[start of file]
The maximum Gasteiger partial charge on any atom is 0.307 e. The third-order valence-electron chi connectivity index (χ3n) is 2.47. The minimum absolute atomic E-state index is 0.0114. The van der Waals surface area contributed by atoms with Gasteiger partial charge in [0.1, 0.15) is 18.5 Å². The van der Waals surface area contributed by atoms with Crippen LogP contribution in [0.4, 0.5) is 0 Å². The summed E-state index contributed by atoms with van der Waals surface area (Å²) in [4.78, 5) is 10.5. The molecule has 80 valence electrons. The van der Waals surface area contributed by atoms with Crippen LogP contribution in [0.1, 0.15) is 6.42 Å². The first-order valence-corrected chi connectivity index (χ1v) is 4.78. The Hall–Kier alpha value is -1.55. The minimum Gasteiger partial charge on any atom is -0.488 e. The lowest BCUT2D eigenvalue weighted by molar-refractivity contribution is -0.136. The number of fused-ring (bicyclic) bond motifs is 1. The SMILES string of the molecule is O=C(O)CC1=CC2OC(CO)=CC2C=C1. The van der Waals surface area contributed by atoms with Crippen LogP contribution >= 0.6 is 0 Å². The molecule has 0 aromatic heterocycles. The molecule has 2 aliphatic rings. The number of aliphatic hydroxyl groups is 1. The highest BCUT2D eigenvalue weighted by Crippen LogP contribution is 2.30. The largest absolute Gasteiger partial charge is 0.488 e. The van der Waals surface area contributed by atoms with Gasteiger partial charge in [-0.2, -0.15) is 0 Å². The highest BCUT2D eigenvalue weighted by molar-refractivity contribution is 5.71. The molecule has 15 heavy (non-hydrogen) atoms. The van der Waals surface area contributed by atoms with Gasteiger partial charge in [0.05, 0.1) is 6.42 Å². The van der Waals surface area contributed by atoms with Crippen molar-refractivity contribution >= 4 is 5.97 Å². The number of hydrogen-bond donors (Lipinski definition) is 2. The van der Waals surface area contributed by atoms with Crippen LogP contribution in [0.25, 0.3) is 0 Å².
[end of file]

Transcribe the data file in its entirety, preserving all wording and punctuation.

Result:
The maximum Gasteiger partial charge on any atom is 0.307 e. The third-order valence-electron chi connectivity index (χ3n) is 2.47. The minimum absolute atomic E-state index is 0.0114. The van der Waals surface area contributed by atoms with Gasteiger partial charge in [0.1, 0.15) is 18.5 Å². The van der Waals surface area contributed by atoms with Crippen LogP contribution in [0.4, 0.5) is 0 Å². The summed E-state index contributed by atoms with van der Waals surface area (Å²) in [4.78, 5) is 10.5. The molecule has 80 valence electrons. The van der Waals surface area contributed by atoms with Crippen LogP contribution in [0.1, 0.15) is 6.42 Å². The first-order valence-corrected chi connectivity index (χ1v) is 4.78. The Hall–Kier alpha value is -1.55. The minimum Gasteiger partial charge on any atom is -0.488 e. The lowest BCUT2D eigenvalue weighted by molar-refractivity contribution is -0.136. The number of fused-ring (bicyclic) bond motifs is 1. The SMILES string of the molecule is O=C(O)CC1=CC2OC(CO)=CC2C=C1. The van der Waals surface area contributed by atoms with Crippen LogP contribution >= 0.6 is 0 Å². The molecule has 0 aromatic heterocycles. The molecule has 2 aliphatic rings. The number of aliphatic hydroxyl groups is 1. The highest BCUT2D eigenvalue weighted by Crippen LogP contribution is 2.30. The largest absolute Gasteiger partial charge is 0.488 e. The van der Waals surface area contributed by atoms with Gasteiger partial charge in [-0.2, -0.15) is 0 Å². The highest BCUT2D eigenvalue weighted by molar-refractivity contribution is 5.71. The molecule has 15 heavy (non-hydrogen) atoms. The van der Waals surface area contributed by atoms with Gasteiger partial charge in [0.05, 0.1) is 6.42 Å². The van der Waals surface area contributed by atoms with Crippen molar-refractivity contribution >= 4 is 5.97 Å². The number of hydrogen-bond donors (Lipinski definition) is 2. The van der Waals surface area contributed by atoms with Crippen LogP contribution in [0.25, 0.3) is 0 Å².